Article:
But being students who had their own studies to attend to and the fact that they were not exactly interpreters, Netto would more often than not be left to his own resources.

Some people would even try to dissuade him from higher learning or taking challenging subjects, but he kept the faith.

Apparently his hopes and ambitions were greater than challenges from his disability.

 “During my final year at secondary school, there were various students with impaired hearing who were forced to drop from school at Form Two stage because there were no people to help them with interpretation,” he recalls.

Netto tried to report the case to authorities but nobody cared.

Though discouraging, it also motivated him further to study hard so that he could become the first hearing impaired medical laboratory Technologist.

“I previously helped other disadvantaged people in education and now want to assist other disadvantaged persons and advocate their right to medical treatment.”

As it happens, prior to studying at Mvumi Institute of Health Sciences, Netto also worked temporarily as a teacher at three different deaf schools in Arusha Region assisting disadvantaged learners like him.

He has a certificate of Early Childhood Development and Primary Education (ECDPE).

“Studies in Tanzania and other countries have shown that deaf teachers are extremely useful in impacting knowledge to students with impaired hearing,” says Netto.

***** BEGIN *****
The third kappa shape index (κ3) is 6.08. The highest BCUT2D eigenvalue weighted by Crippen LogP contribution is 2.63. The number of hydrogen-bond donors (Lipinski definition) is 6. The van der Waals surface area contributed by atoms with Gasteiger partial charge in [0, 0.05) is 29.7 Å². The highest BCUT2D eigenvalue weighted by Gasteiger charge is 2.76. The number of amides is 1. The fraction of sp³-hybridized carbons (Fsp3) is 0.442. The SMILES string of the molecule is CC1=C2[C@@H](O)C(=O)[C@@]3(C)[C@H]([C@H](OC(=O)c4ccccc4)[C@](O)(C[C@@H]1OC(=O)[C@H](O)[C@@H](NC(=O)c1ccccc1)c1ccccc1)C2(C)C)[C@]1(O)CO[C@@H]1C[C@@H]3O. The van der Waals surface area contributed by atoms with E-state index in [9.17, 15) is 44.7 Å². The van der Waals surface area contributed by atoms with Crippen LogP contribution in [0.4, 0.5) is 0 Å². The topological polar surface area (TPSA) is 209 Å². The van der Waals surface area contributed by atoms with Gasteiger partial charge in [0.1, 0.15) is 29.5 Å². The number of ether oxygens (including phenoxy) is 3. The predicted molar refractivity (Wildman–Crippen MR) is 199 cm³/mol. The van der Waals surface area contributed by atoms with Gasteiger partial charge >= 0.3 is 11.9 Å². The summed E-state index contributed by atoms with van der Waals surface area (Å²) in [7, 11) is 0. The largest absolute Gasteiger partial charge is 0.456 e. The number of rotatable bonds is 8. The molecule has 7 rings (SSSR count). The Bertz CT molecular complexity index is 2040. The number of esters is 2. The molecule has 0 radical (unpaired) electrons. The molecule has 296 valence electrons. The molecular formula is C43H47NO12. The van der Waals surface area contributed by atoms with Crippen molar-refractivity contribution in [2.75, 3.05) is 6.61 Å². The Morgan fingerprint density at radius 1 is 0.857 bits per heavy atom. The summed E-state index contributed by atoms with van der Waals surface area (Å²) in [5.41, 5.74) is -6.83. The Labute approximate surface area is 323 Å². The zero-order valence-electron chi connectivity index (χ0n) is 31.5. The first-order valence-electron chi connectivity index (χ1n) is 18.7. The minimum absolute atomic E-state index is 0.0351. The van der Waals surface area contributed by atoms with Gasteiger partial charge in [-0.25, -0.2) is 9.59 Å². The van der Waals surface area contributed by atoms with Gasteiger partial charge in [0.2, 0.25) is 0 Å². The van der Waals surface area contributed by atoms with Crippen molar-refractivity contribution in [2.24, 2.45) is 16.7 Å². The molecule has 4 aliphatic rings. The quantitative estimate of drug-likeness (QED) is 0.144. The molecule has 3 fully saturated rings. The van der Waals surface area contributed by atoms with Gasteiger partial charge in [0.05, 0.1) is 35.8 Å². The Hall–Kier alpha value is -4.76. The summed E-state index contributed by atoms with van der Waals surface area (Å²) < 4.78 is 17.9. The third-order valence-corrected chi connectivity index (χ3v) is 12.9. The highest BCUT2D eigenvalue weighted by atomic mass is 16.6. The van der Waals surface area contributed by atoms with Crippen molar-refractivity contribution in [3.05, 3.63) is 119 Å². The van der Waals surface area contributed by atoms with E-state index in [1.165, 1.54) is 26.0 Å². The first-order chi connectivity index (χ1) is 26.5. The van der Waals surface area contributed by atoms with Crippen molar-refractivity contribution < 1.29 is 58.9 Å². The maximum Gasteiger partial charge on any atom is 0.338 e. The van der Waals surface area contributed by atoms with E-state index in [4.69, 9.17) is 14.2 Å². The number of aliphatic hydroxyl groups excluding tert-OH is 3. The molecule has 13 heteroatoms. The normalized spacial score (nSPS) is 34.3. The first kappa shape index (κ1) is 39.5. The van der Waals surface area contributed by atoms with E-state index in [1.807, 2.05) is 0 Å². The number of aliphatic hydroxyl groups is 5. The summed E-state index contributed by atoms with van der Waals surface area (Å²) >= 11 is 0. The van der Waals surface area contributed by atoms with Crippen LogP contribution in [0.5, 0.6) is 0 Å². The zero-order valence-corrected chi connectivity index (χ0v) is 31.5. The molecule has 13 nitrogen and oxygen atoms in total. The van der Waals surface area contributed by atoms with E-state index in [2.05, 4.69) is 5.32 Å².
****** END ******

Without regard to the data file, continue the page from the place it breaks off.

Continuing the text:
Teachers with impaired hearing handle sign language well thus good at conducting lessons to deaf students and as more people with disabilities climb to higher ranks in society, they serve as good role models for others.

Netto is pushing himself harder to do even better in his duties as an intern at the Hospital’s Laboratory so that he can be a shining example of what disadvantaged persons are capable of achieving given the opportunity.

His daily duties include all tasks related to medical laboratory examination of all tissue samples, such as blood, urine and stool specimens.

He professionally handles haematology, microbiology, parasitology tasks as well as working the clinical chemistry section.

“I take great pride in contributing to better healthcare for all people in the surrounding community,” he maintains.

He extends gratitude to the government which happens to be his first employer for providing him with the opportunity to work and show his skills.

The Tanzanian Government directs that all employers in the country must include people with disabilities in their work force and that each firm or institution should ensure that at least 2 percent of the employees are people with disabilities.

Against all odds

According to the National Bureau of Statistics, around 1.9 percent of the country’s population suffer impaired hearing disability.

The Arusha Region itself has nearly 38,000 people with hearing disability. This includes people with mild hearing loss and severe hearing loss as well as persons who have totally lost hearing ability.

You might also like

Comments are closed, but trackbacks and pingbacks are open.